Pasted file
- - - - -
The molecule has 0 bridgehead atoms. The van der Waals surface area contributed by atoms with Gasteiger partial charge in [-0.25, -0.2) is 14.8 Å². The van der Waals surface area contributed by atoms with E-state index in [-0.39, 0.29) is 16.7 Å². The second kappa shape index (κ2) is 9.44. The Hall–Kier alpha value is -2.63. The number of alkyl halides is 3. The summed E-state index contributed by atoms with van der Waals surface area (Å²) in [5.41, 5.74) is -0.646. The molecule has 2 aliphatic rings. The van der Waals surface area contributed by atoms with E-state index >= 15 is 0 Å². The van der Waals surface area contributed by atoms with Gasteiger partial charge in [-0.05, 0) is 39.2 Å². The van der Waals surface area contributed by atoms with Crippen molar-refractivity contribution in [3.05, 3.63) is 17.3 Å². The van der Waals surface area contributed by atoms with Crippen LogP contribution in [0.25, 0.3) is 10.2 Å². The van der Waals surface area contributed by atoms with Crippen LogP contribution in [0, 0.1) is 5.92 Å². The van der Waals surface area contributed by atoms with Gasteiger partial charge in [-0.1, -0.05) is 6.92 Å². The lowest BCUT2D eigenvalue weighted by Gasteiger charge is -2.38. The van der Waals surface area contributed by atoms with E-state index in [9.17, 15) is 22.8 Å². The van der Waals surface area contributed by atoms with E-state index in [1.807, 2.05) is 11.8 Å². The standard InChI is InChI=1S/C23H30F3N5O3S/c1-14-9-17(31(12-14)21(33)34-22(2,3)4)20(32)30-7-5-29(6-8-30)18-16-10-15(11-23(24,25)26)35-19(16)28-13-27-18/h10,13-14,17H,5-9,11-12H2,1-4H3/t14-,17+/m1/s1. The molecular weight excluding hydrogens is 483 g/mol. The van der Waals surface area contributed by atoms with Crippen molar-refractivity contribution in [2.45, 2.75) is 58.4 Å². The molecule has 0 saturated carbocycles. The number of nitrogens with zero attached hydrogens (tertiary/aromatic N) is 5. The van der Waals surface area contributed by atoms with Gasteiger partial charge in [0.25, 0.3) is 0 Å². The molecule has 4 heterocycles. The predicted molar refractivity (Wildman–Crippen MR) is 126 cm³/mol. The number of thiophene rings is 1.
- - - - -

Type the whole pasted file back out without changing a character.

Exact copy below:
The molecule has 0 bridgehead atoms. The van der Waals surface area contributed by atoms with Gasteiger partial charge in [-0.25, -0.2) is 14.8 Å². The van der Waals surface area contributed by atoms with E-state index in [-0.39, 0.29) is 16.7 Å². The second kappa shape index (κ2) is 9.44. The Hall–Kier alpha value is -2.63. The number of alkyl halides is 3. The summed E-state index contributed by atoms with van der Waals surface area (Å²) in [5.41, 5.74) is -0.646. The molecule has 2 aliphatic rings. The van der Waals surface area contributed by atoms with E-state index >= 15 is 0 Å². The van der Waals surface area contributed by atoms with Gasteiger partial charge in [-0.05, 0) is 39.2 Å². The van der Waals surface area contributed by atoms with Crippen molar-refractivity contribution in [3.05, 3.63) is 17.3 Å². The van der Waals surface area contributed by atoms with Crippen LogP contribution in [0.25, 0.3) is 10.2 Å². The van der Waals surface area contributed by atoms with Crippen LogP contribution in [0, 0.1) is 5.92 Å². The van der Waals surface area contributed by atoms with Gasteiger partial charge in [-0.1, -0.05) is 6.92 Å². The lowest BCUT2D eigenvalue weighted by Gasteiger charge is -2.38. The van der Waals surface area contributed by atoms with E-state index in [9.17, 15) is 22.8 Å². The van der Waals surface area contributed by atoms with E-state index in [1.807, 2.05) is 11.8 Å². The standard InChI is InChI=1S/C23H30F3N5O3S/c1-14-9-17(31(12-14)21(33)34-22(2,3)4)20(32)30-7-5-29(6-8-30)18-16-10-15(11-23(24,25)26)35-19(16)28-13-27-18/h10,13-14,17H,5-9,11-12H2,1-4H3/t14-,17+/m1/s1. The molecular weight excluding hydrogens is 483 g/mol. The van der Waals surface area contributed by atoms with Crippen molar-refractivity contribution in [2.45, 2.75) is 58.4 Å². The molecule has 0 saturated carbocycles. The number of nitrogens with zero attached hydrogens (tertiary/aromatic N) is 5. The van der Waals surface area contributed by atoms with Gasteiger partial charge in [0.25, 0.3) is 0 Å². The molecule has 4 heterocycles. The predicted molar refractivity (Wildman–Crippen MR) is 126 cm³/mol. The number of thiophene rings is 1.